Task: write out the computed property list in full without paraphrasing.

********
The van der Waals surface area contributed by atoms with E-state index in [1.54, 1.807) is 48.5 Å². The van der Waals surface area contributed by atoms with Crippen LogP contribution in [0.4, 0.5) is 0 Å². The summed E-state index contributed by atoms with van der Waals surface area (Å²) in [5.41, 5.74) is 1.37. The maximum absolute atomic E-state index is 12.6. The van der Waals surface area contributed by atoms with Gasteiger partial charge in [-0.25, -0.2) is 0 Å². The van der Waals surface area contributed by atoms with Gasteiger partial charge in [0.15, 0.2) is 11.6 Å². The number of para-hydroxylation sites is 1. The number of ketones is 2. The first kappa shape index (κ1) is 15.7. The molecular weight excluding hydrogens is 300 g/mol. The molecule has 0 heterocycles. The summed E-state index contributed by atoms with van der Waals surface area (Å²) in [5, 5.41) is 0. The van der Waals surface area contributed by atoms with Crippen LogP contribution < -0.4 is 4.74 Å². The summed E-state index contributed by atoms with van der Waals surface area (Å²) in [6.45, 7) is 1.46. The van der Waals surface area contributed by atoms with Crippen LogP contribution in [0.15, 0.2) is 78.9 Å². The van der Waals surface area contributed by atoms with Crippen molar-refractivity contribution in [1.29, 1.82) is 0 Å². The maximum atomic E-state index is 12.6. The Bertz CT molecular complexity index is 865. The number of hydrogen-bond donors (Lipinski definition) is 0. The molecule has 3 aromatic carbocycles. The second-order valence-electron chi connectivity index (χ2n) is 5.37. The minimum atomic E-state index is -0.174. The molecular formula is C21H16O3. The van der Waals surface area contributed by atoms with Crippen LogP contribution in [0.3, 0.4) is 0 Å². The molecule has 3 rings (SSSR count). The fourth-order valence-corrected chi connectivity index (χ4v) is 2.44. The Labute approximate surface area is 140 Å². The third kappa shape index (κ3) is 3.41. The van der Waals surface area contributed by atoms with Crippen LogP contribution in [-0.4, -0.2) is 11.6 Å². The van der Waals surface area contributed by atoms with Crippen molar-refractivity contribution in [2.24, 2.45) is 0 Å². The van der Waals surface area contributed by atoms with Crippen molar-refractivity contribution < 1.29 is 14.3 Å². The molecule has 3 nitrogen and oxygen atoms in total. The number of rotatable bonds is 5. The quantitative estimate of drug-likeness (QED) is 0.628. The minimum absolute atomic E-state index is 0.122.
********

The van der Waals surface area contributed by atoms with E-state index in [1.54, 1.807) is 48.5 Å². The van der Waals surface area contributed by atoms with Crippen LogP contribution in [0.4, 0.5) is 0 Å². The summed E-state index contributed by atoms with van der Waals surface area (Å²) in [5.41, 5.74) is 1.37. The maximum absolute atomic E-state index is 12.6. The van der Waals surface area contributed by atoms with Gasteiger partial charge in [-0.25, -0.2) is 0 Å². The van der Waals surface area contributed by atoms with Gasteiger partial charge in [0.15, 0.2) is 11.6 Å². The number of para-hydroxylation sites is 1. The number of ketones is 2. The first kappa shape index (κ1) is 15.7. The molecular weight excluding hydrogens is 300 g/mol. The molecule has 0 heterocycles. The summed E-state index contributed by atoms with van der Waals surface area (Å²) in [5, 5.41) is 0. The van der Waals surface area contributed by atoms with Crippen LogP contribution < -0.4 is 4.74 Å². The summed E-state index contributed by atoms with van der Waals surface area (Å²) in [6.45, 7) is 1.46. The van der Waals surface area contributed by atoms with Crippen LogP contribution in [0.15, 0.2) is 78.9 Å². The van der Waals surface area contributed by atoms with Crippen molar-refractivity contribution in [1.29, 1.82) is 0 Å². The maximum atomic E-state index is 12.6. The Bertz CT molecular complexity index is 865. The number of hydrogen-bond donors (Lipinski definition) is 0. The molecule has 3 aromatic carbocycles. The second-order valence-electron chi connectivity index (χ2n) is 5.37. The minimum atomic E-state index is -0.174. The molecular formula is C21H16O3. The van der Waals surface area contributed by atoms with Crippen LogP contribution in [0.3, 0.4) is 0 Å². The molecule has 3 rings (SSSR count). The fourth-order valence-corrected chi connectivity index (χ4v) is 2.44. The Labute approximate surface area is 140 Å². The third kappa shape index (κ3) is 3.41. The van der Waals surface area contributed by atoms with Crippen LogP contribution in [-0.4, -0.2) is 11.6 Å². The van der Waals surface area contributed by atoms with Crippen molar-refractivity contribution in [2.24, 2.45) is 0 Å². The van der Waals surface area contributed by atoms with Crippen molar-refractivity contribution < 1.29 is 14.3 Å². The molecule has 3 nitrogen and oxygen atoms in total. The number of rotatable bonds is 5. The quantitative estimate of drug-likeness (QED) is 0.628. The minimum absolute atomic E-state index is 0.122.